Khalil Lee Shows All Five Tools In Carolina League
Outfielder Khalil Lee stands at the forefront of the Royals’ future wave of talent. The 20-year-old hit .260/.399/.401 with four home runs and 12 stolen bases through 66 games at high Class A Wilmington.
Royals veteran scout Donnie Williams said Lee has the tools to be a difference-maker in the big leagues. "He’s a five-tool guy," Williams said. "He’s got a plus arm.”
Lee's 47 walks led the Carolina League, which contributed to the second best on-base percentage in the league. He has the speed and defensive ability to play center field at Kauffman Stadium.
"He’s playing a real high quality center field," general manager Dayton Moore said. "He’s lefthanded with power in his bat. His (pitch) selection is really, really good. His tools are special. It’s just a matter of him getting the necessary repetitions and meeting the challenge at each level.”
The Royals made Lee a 2016 third-round pick out of high school in Virginia. Some clubs wanted to draft him as a pitcher based on his 7-0, 0.33 showing on the mound as a senior, but he now has a clear path to the majors in the batter's box.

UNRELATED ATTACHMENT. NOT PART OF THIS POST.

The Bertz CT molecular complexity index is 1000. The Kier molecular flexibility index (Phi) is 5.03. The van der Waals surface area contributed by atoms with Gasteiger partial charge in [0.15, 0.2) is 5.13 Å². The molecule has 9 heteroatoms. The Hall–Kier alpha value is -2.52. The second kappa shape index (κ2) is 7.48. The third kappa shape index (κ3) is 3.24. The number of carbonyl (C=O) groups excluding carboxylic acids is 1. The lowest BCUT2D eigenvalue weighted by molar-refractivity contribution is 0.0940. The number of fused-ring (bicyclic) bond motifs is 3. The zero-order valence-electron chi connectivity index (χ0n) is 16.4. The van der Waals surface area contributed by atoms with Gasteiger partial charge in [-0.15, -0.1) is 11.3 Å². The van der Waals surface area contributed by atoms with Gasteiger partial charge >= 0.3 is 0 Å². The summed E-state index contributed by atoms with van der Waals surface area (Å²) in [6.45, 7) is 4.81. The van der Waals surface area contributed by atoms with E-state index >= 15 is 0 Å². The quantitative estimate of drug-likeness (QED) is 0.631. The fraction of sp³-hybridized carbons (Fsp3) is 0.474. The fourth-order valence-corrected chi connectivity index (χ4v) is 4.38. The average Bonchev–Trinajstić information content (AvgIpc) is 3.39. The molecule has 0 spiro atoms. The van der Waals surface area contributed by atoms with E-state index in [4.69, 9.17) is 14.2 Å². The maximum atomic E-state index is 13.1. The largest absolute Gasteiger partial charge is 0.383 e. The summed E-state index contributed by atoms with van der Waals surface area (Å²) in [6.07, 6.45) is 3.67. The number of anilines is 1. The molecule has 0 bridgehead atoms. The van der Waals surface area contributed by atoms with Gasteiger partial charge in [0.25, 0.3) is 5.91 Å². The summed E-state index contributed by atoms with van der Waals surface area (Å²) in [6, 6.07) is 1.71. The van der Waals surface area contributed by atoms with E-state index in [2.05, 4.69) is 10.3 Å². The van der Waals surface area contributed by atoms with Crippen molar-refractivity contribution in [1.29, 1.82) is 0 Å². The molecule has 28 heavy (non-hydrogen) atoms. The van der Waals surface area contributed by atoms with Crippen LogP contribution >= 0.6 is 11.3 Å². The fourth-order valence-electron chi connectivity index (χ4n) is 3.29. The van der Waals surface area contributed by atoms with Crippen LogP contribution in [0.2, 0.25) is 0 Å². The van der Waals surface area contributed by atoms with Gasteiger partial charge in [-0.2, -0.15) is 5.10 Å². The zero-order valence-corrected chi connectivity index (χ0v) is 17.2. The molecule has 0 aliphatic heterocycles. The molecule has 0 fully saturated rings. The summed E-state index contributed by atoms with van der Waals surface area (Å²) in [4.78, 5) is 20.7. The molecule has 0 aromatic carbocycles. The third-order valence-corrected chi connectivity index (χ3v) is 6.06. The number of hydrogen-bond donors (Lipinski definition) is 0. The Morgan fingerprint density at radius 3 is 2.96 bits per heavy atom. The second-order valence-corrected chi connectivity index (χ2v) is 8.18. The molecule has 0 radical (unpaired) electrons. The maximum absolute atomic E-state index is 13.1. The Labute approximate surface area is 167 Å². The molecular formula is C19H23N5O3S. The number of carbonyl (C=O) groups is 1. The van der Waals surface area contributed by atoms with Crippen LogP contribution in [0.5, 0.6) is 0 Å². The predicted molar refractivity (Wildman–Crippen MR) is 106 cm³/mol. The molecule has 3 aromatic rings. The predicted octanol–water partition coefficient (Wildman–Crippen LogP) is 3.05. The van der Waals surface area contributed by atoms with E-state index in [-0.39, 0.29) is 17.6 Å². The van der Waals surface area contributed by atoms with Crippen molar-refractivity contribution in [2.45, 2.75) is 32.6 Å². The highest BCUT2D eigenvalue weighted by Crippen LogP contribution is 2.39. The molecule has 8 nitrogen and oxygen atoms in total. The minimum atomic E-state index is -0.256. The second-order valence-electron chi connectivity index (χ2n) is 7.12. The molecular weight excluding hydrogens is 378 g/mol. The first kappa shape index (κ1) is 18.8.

BIGGEST LEAP FORWARD
The Royals are optimistic that when Lee arrives in Kansas City, Seuly Matias will soon join him in the outfield.
The Royals signed Matias for $2.25 million in 2015 as a 16-year-old out of the Dominican Republic. The powerful righthanded batter hit seven home runs at Rookie-level Burlington last season.
He had more than tripled that total in the first half of 2018 at low Class A Lexington.
Through 56 games, Matias hit 244/.314/.632 with a minor league-leading 22 home runs. The South Atlantic League record is 40 by Russell Branyan in 1996.
"He’s got tremendous power," Moore said. "You can put whatever grade you want on his raw power.
"He’s got a chance to play an above-average outfield, (either) right field or left field . . . He’s a tremendous power package, with great makeup, and he just keeps getting better and better.”
Will Matias' raw power translate to 30 homers in the majors?
"I don’t know,” Moore said. "There are a lot of guys with tremendous raw power in the minor leagues and they don’t make enough contact in the major leagues. Time will tell. He’s in Low-A and he’s doing what we want him to do.”